The Various Types Of WhiteWater Craft

 In Arizona Rafting, Colorado Rafting, Gear & Equipment, Rafting Safety


If you haven’t spent much time near a river, then you may only know of a few types of whitewater crafts that are available for whitewater rafting. Or you may only have seen certain ones in photos or in videos, but you shouldn’t be surprised to learn that there are quite a few different types. Just as with any other activity, there have been numerous innovations over the years to handle specific needs. We are going to touch on a few of the more common crafts found in rivers these days and why they are in use.

Kayaks First we should mention the most well known of all white water rafting crafts, the Kayak. There are two types of Kayaks, Sea Kayaks and Whitewater Kayaks. Sea Kayaks are traditionally longer, less maneuverable, and handle better in water that is not flowing quickly. Whitewater Kayaks are better specialized to deal with water that is flowing up over and onto the deck. They are also shorter and more maneuverable, and stable in turbulent water. If either style of Kayak is flipped, they can be righted by means of an Eskimo Roll. Whitewater Kayaks are easier in this manner, as there is simply less boat to muscle.

Rafts Rafts are by far the most common of all water crafts, they are what you normally see rafting companies use for whitewater rafting trips. They are significantly more stable than Kayaks, but equally less maneuverable. Rafts are inflatable, and made from high strength fabric coated with PVC, Urethane, and Neoprene. Most rafts are large enough to carry multiple passengers, though there are single person whitewater rafts available.

Catarafts Catarafts are built from the same material as Rafts. Though specialty Catarafts can be made with a metal frame and are called Shredders. Typically, they are made from two inflatable pontoons on both sides of the craft and are bridged in the middle by a frame. In the middle, upon the fram, is where the seats are located and usually only hold a few passengers for whitewater rafting purposes. There is only one person rowing at a time, called the oarsman. The passengers are usually just along for the ride, having no real responsibilities. At times the oarsman will be guided by a spotter, but this is only when traversing difficult rapids and through areas where multiple obstructions persist. Catarafts can be any size, but generally they are smaller than rafts which helps to be more maneuverable.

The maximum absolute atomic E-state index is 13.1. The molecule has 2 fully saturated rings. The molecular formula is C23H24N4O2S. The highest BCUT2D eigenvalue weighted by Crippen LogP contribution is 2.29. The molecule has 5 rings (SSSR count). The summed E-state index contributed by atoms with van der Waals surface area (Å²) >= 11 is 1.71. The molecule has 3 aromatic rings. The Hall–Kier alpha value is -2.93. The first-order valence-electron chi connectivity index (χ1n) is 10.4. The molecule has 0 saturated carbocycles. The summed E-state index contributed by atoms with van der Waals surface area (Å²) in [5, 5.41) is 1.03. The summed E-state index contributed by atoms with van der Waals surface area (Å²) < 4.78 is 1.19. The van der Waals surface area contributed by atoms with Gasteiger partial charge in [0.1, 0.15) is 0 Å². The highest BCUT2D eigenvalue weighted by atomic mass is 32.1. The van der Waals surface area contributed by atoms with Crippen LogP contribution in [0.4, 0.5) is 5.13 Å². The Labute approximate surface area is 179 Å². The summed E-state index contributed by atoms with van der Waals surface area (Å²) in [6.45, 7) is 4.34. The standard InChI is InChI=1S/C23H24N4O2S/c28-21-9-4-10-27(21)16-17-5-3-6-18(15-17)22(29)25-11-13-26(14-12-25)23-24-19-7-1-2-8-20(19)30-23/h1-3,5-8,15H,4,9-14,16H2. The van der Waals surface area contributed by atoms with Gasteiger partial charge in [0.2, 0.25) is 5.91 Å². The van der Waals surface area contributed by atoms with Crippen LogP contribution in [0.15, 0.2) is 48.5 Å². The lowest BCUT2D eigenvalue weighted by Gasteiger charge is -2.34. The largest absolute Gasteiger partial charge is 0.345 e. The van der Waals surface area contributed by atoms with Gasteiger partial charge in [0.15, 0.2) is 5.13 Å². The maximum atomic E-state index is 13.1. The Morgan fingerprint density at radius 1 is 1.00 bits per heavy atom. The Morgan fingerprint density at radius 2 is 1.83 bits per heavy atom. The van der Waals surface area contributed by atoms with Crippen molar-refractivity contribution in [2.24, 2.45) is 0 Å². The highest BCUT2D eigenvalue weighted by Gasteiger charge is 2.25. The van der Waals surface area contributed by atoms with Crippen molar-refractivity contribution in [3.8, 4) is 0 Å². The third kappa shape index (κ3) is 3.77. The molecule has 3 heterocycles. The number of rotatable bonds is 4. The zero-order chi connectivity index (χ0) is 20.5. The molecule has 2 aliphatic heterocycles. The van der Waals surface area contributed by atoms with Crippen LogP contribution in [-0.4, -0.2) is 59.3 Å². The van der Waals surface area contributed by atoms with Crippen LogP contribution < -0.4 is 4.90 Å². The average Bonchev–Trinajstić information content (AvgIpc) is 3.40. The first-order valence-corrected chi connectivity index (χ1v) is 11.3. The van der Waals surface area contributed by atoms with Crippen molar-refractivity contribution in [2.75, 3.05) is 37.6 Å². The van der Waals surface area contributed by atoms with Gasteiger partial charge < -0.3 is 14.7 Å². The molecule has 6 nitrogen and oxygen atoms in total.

Canoes There are some people who prefer to keep it traditional upon a rafting vacation by using one of the oldest means to go rafting, the Canoe. Canoes were first created from tree trunks, but now a days they are made from fiberglass, Kevlar, and plastic. Spray covers can be added to keep water out from the hull, which then begins to resemble a Kayak, but generally they are left open. Often times, open Canoes have large airbags or foam pieces placed to the sides to help displace water in the boat when it becomes swamped. There are also holes towards the top rim of the Canoe, so if the raft does become swamped, the raft can be tipped towards one side to allow the water to escape. If a Canoe is rolled, it can be corrected just as a Kayak can, but it is quite a bit more difficult to accomplish.

C1s C1s are very close in design to whitewater Kayaks, except rather than sitting as you do in a Kayak, in a C1 you kneel. The paddles used are also smaller, and only contain a single paddle rather than the double sided ones normally seen. They are a little shorter than Canoes, but a little longer than Kayaks. As you could assume, this means its more maneuverable than a Canoe, but less than a Kayak.

McKenzie River Dory The McKenzie River Dory is a more traditional hard sided craft. It is generally wide with a flat bottom, flared sides, a narrow and flat bow, and pointed stern. This design allows the craft to spin about on its center which makes it extremely maneuverable. These crafts are used specifically for running rapids where maneuverability is paramount, where positioning is important when entering difficult and turbulent stretches.

River Bugs River Bugs are by far the most minimalist of all whitewater crafts. They are essentially a glorified tire tube. The raft is shaped as a horseshoe, where the rafter is positioned in the middle with their feet pointed toward the open end. A mesh or plastic seat is provided in the middle to keep you in place, and an inflated back rest to lean against to avoid being struck by rocks. You paddle with your feet and hands which makes them less maneuverable than you might imagine. However, there really isn’t much steering required, you essentially hold on for the ride as your shot through the rivers torrents.

If you intend to go on a salt river rafting or a Colorado river rafting trip, then you are going to want to familiarize yourself with the types of crafts available as they are not all the same, nor can they be handled the same. If you wanted to take an Arizona whitewater rafting or Colorado whitewater rafting trip that is planned by experienced tour guides. Then visit to see what options are available.

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